ater logs, open potholes, and wall collapse, nothing is new to Mumbai. People elect the same government for a time and again and the politicians succeed in fooling the voters. The saga continues but the question is that, who should be blamed?
Twenty-four people were killed and over 60 injured in a wall collapse in the northern suburb of Malad in Mumbai. Such incidences are not new to Mumbai and maintaining the civic facilities is the job of the BMC, which also happens to be the richest civic body in India. However, the leaders blamed monsoon instead of the civic body.
Shiv Sena leader claimed that the BMC was prepared for monsoon but calamities like wall collapse happen due to heavy rains. Besides blaming the monsoon, they also sought to hold people responsible for the catastrophes. Well, even such statements are not new to the public. Accepting the fault and behaving responsible is not their job. The Sena-BJP government is arrogant, corrupt, and incompetent that has left Mumbai in the lurch in the flood season.
A wall collapsed on hutments in Pimpripada area of Malad East due to heavy rainfall. There were many dead bodies under the debris. A compound wall collapsed, trapping people living in shanties adjacent to the wall.
There are predictions by various agencies, that there can be a further serious risk of flooding” between July 3 and July 5. Close to 200 millimetres or more rain per day is likely during this period, which can hamper normal life. Mumbai is at serious risk, predicts Skymet. IMD has also predicted heavy to very heavy rainfall in Mumbai and its suburbs over the next 48 hours, and a similar situation is expected in Vidarbha and Marathwada regions as well. It also advised the tourists to not visit mountain areas since heavy rainfall is expected across the state of Maharashtra. Spells of light to moderate rain and thundershower going to continue over Mumbai, Mumbai suburban, Palghar, Pune, Raigarh, Ratnagiri, Sangli, Satara, Sindhudurg, and Thane districts of Mumbai and Konkan coast during next 2-3 days.
In spite of all such predictions, the ruling party and authorities engaged in blame game but none is planning to address the disaster ahead. The next two days are going to be very critical; so, Mumbaikars need to take care of themselves than looking for any help from anyone. People should remain vigilant over the next two days and closely track weather bulletins. At least 24 people were killed in Mumbai alone and several others were injured after a compound wall collapsed on hutments in Malad East early on Tuesday morning.
Eleven bodies recovered dead and 23 feared missing after a dam breached in Maharashtra’s Ratnagiri. After this, there was a flood-like situation in downstream villages. At least 12 houses from a hamlet adjacent to the dam were washed away. Teams from local police, district disaster management cell, fire-brigade along with local villagers started the searching for missing villagers. Fourteen people died in the rest of Maharashtra in rain-related incidents since Monday. In Pune, six labourers were killed and three injured after a wall collapsed in Ambegaon area late Monday night. A wall collapsed in Kalyan also took many lives.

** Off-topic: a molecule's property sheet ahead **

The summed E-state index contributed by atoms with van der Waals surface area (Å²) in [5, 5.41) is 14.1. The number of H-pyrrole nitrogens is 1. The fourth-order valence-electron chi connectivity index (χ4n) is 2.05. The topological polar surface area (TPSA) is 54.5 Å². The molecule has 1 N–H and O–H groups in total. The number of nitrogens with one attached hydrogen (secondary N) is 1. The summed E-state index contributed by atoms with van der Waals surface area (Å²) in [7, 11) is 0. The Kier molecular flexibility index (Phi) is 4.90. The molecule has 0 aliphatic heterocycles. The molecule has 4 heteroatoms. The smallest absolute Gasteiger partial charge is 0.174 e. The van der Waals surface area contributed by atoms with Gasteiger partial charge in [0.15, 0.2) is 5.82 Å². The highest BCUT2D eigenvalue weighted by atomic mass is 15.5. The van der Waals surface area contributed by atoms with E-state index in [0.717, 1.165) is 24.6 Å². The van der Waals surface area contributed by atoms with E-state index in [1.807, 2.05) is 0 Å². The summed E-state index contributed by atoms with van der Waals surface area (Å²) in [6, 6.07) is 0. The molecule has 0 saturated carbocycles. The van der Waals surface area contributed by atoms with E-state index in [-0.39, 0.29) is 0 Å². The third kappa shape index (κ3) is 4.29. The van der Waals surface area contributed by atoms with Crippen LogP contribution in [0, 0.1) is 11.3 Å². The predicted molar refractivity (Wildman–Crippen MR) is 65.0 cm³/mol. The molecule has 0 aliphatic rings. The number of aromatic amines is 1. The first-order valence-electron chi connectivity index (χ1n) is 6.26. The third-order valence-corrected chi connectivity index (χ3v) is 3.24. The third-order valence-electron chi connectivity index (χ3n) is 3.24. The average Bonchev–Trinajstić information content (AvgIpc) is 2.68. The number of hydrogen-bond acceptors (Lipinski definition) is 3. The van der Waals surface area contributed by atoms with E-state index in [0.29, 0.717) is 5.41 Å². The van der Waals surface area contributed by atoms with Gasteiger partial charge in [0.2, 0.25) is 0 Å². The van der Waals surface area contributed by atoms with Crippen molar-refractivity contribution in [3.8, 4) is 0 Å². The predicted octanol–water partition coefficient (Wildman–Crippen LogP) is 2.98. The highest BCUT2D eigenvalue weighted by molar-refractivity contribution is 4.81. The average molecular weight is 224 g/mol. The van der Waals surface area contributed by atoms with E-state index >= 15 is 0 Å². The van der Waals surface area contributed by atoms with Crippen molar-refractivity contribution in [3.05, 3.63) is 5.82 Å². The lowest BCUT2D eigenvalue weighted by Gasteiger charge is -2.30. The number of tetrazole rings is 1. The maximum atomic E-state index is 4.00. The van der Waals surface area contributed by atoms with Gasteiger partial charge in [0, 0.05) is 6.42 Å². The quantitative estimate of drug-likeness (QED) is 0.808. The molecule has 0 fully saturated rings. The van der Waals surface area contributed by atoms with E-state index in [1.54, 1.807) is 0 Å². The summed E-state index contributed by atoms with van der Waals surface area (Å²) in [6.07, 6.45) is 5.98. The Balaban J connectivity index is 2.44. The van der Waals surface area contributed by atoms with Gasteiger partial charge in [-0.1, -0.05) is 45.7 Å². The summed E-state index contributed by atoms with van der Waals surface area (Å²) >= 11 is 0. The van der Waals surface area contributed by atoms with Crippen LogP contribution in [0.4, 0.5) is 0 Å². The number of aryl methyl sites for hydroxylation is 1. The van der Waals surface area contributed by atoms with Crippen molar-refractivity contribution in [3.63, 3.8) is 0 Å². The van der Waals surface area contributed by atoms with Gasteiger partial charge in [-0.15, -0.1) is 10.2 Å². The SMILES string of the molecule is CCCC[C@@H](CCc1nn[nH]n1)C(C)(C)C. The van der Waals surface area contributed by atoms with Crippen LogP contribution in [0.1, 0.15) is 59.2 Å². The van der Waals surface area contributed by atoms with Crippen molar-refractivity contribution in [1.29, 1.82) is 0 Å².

The prevalence of illegal housing in India is due to a lack of housing coupled with high population growth, and illegal buildings are attractive to lower-income people because of the low housing costs. Many people moved to the greater Mumbai area in search of jobs, and without affordable housing, thousands sleep in slums or on the streets.
According to the report of the Ministry of Housing and Urban Poverty Alleviation, there are approximately 19 million families with inadequate housing. To meet the demands, there are many buildings constructed illegally. Further, some builders do not follow proper building practices and laws or execute proper safety measures. Poor construction materials are also to be blamed in these circumstances.
Within the Mumbai region, there are estimated to be hundreds of illegal structures. In 2010, the government of Maharashtra reported that there were about 500,000 illegal buildings within the Thane district and in 2019, they have doubled.
Ahead of the monsoon season, the civic body of Mumbai has released a survey report saying that 499 buildings across Mumbai have been classified under C1 category, deeming them dangerous. In its report, the Brihanmumbai Municipal Corporation (BMC) has claimed that the number of buildings falling in the C1 category has fallen from 619 buildings in the previous year.
BMC classified those buildings in three categories, namely C1, C2, and C3. While C1 is the tag given to dangerous buildings, structures in need of major structural repairs are classified under C2 and ones, which need minor repairs, fall in the C3 category. A large number of the buildings falling in the C1 category are in N-Ward which comprises parts of Ghatkopar followed by K west and T. While 64 of the 499 buildings are in N-Ward, there are 47 such structures in T-Ward and 41 in K-west-Ward.
An official with the civic body said that several dangerous buildings have been demolished over the years owing to their dilapidated condition and some of the buildings were repaired and are not dangerous anymore. The Maharashtra Housing and Area Development Authority (MHADA) declared 23 buildings “extremely dangerous” to live in. The authority, as part of its annual pre-monsoon survey, has asked 815 tenants of these buildings to vacate the structures before the rains. But later on, the corruption has muted the concerns. Unless and until people realise the value of their lives, no BMC or no politician is going to really feel the pain.
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